Which visit to New Orleans for Mardi Gras would be complete without a traditional New Orleans Iced coffee. Especially if you’re going to enjoy some King Cake with your coffee, here are some cool facts about why New Orleans Iced coffee is so different than others.
A very special ingredient
If you’ve ever heard of Chicory before, you may have heard it’s used as a substitute for certain coffee blends. It’s hard to believe that chicory has been around for a lot longer than we give it credit for. Amazingly enough, chicory was prized by the ancient Egyptians as a home remedy. It’s right up there with all of the classic ancient herbs such as the ones mentioned in the Bible.
But it didn’t stop there since chicory has been used throughout Europe for centuries for many types of uses including livestock feed and even as a cooked vegetable. It wasn’t dried-up, roasted, and used as a coffee substitute until 1750 in a place you would think the name coffee bar means something else. In the late 1700s in Holland, chicory was initially used as a coffee substitute.
After this, adding chicory to coffee became a popular additive since chicory does have a similar taste to coffee beans. It was proving to be very popular in France during the era where Napoleon was ruling toward in the 1800s. At that time, chicory was added to the dwindling supplies of coffee beans caused by the Continental Blockade. After a historical purchase by Napoleon to acquire Louisiana, chicory was imported to New Orleans.
Traditional coffee is born
If you’ve never had New Orleans iced coffee before, the taste is iconic and stylish. Served in a nice tall glass with ice cubes and sugary syrup, the blend of coffee beans and chicory turns hot and balmy days into the perfect oasis within the Deep South. Now, making this type of coffee isn’t the same as brewing a fresh cup, since the flavor of chicory must be allowed to steep in a room temperature pot for no less than 12 hours.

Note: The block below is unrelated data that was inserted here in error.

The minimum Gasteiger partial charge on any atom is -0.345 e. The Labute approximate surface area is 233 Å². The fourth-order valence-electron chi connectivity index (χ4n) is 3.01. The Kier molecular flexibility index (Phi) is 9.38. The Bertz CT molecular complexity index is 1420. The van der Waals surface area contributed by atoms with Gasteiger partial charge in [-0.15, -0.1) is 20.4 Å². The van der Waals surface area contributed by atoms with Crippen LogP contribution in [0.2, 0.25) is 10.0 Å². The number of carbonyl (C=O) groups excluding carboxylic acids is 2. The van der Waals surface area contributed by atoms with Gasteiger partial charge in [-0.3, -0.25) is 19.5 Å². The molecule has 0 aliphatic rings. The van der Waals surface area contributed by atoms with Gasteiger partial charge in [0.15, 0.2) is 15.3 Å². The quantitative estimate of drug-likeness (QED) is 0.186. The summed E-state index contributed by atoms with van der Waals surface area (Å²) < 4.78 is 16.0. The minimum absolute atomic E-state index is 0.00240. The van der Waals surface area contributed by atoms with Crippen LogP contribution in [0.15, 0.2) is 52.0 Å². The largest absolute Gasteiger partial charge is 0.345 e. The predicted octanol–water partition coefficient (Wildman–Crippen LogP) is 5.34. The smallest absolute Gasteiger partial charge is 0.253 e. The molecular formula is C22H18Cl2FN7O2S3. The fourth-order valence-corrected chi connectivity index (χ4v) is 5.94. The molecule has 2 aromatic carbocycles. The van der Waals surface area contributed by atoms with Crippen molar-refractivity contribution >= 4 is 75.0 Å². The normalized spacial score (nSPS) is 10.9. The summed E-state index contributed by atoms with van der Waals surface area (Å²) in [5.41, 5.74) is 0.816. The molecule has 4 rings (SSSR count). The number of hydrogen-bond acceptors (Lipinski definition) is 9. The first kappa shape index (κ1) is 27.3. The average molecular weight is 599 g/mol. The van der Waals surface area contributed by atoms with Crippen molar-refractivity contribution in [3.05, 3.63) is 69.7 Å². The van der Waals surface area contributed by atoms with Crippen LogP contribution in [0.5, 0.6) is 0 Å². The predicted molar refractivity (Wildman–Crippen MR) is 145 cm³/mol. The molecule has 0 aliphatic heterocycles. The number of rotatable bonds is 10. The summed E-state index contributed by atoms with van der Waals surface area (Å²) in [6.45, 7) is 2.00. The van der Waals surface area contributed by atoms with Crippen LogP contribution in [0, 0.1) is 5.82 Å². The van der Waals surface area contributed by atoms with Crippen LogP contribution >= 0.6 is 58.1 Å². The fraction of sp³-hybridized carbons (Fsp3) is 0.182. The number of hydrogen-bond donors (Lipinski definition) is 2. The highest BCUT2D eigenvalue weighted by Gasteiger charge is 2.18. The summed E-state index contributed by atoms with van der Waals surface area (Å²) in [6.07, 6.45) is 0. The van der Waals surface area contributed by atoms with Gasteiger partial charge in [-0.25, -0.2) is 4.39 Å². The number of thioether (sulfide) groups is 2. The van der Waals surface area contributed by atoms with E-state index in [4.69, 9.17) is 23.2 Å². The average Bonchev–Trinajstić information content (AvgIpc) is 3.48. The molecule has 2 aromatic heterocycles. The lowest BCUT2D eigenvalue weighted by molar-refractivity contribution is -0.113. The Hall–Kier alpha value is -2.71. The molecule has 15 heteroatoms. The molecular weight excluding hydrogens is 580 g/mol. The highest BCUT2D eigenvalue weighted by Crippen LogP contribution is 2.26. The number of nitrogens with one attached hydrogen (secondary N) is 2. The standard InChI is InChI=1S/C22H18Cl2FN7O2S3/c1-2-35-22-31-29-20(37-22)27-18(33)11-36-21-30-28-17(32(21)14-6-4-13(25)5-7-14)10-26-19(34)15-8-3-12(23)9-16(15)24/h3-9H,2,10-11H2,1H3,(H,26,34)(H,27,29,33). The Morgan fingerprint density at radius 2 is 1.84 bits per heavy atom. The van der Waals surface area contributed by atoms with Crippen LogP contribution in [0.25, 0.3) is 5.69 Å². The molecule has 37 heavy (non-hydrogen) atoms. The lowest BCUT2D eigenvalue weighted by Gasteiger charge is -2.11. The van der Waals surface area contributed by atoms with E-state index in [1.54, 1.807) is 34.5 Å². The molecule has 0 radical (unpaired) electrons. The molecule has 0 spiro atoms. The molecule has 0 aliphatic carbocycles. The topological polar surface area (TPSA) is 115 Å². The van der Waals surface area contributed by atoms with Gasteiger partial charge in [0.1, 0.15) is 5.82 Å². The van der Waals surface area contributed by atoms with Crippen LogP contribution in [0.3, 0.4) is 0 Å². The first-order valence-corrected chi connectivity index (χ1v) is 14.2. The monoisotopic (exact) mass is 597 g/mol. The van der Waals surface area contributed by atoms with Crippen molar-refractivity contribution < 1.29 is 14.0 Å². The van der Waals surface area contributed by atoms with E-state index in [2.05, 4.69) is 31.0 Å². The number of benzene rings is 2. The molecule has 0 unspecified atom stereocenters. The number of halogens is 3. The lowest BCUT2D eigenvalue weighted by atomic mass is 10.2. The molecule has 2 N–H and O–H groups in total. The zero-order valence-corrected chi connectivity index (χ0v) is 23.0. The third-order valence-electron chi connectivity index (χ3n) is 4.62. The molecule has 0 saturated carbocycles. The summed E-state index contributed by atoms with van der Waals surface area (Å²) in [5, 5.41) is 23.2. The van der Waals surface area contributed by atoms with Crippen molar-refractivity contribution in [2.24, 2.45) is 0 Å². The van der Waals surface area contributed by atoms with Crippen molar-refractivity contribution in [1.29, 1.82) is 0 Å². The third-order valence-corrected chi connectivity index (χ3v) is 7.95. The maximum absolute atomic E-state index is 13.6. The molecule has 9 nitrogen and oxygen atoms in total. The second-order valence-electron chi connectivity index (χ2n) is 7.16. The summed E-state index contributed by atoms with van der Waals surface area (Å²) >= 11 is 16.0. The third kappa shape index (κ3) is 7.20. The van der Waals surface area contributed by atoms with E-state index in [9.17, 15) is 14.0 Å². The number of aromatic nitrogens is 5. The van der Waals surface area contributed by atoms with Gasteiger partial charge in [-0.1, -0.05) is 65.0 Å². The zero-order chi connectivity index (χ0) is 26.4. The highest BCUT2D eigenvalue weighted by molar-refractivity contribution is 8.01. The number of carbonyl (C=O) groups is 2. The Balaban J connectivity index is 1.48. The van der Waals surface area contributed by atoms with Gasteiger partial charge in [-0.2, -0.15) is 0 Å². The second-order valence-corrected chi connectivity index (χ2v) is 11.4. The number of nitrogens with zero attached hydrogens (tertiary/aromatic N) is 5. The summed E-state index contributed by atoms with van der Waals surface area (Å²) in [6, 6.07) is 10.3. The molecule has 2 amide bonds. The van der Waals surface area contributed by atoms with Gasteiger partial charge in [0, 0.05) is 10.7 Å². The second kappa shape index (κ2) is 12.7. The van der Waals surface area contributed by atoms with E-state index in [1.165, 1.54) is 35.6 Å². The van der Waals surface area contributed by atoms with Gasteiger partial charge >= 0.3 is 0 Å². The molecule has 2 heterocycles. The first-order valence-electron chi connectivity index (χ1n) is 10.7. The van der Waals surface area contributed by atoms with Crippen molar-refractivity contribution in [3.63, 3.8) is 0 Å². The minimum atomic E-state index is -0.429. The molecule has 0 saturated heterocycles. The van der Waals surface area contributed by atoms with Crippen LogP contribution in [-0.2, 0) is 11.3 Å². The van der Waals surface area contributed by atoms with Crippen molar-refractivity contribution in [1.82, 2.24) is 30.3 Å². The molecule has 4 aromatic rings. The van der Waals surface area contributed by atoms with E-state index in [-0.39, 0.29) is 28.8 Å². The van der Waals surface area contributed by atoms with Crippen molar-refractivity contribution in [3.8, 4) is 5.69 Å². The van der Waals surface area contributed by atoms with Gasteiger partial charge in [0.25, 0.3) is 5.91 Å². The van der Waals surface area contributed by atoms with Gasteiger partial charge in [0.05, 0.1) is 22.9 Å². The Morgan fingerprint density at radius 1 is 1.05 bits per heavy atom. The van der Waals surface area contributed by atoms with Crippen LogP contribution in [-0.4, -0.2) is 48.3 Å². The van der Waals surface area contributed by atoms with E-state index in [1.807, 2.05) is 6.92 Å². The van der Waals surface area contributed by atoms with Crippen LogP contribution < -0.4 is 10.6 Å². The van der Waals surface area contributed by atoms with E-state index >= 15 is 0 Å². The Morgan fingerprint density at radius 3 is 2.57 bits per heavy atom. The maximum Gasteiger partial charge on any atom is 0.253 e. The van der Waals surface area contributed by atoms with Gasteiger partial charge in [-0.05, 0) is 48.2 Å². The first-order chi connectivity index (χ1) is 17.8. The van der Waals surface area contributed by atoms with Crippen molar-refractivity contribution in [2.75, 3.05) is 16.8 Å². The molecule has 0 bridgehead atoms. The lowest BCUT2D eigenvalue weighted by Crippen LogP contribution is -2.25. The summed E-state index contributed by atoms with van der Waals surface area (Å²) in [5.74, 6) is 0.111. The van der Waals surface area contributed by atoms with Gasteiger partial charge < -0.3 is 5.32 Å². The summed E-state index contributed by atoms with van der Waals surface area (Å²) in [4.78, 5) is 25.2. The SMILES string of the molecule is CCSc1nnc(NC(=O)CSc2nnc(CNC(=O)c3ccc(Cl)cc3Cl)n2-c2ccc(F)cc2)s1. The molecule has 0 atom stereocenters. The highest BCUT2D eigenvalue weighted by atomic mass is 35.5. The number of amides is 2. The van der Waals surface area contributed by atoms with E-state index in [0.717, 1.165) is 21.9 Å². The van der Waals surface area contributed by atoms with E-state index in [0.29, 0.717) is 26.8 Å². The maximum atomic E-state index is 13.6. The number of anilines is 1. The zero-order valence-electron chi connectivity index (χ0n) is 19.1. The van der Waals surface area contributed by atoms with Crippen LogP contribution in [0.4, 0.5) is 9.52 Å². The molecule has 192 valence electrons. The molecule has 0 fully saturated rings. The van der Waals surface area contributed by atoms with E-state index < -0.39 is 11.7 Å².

This gives you a flavor that is more complete and is very similar to cold-brewed coffee. Depending on the amount of chicory that you like, you can add as much as your taste buds can handle, but in most cases, it’s about 28 to 30 grams per 2 liters of water, plus your coffee grounds. The grounds also need to be medium-fine just like French roast coffee is brewed. The result is a flavor that is very smooth with a very little bite like fresh-brewed coffee tastes.
Why syrup is so important?
You can add any kind of flavored syrup but the one that is a classic staple of New Orleans iced tea is made with two simple ingredients. It starts with equal water and sugar and is melted on low heat until the liquid. This sweet mixture is placed into a creamer cup and is used sparingly when it comes time to sweeten your iced coffee. It’s the very last item that’s added to your iced coffee when you add creamer or milk.
If you normally add sugar to hot coffee it can be in granulated form so the heat of the hot coffee melts the sugar. Slowly melting sugar in water will create sweet liquid syrup that disperses into icy-cold coffee much easier. You’ll never find a recipe that calls for New Orleans with chicory to be served hot. It’s just as awful an idea as making a Mint Julep that’s served hot in a mug.
And though the New Orleans iced coffee is always best-served ice cold, there’s no harm to adding a shot of Bailey’s Irish Cream or perhaps a shot of coffee liquor, or cognac. It has to have creamy liquor otherwise it just won’t mix too well. So while adding the regular amount of milk or cream, substitute this for cream liquor instead. This will help anything with more kick mix in afterward taste just as smooth.
This will certainly give your iced coffee a smooth flavor that isn’t overpowered by alcohol, it will give this southern favorite a very typical spin for Mardi Gras-inspired beverages. See more on the coffee of New Orleans.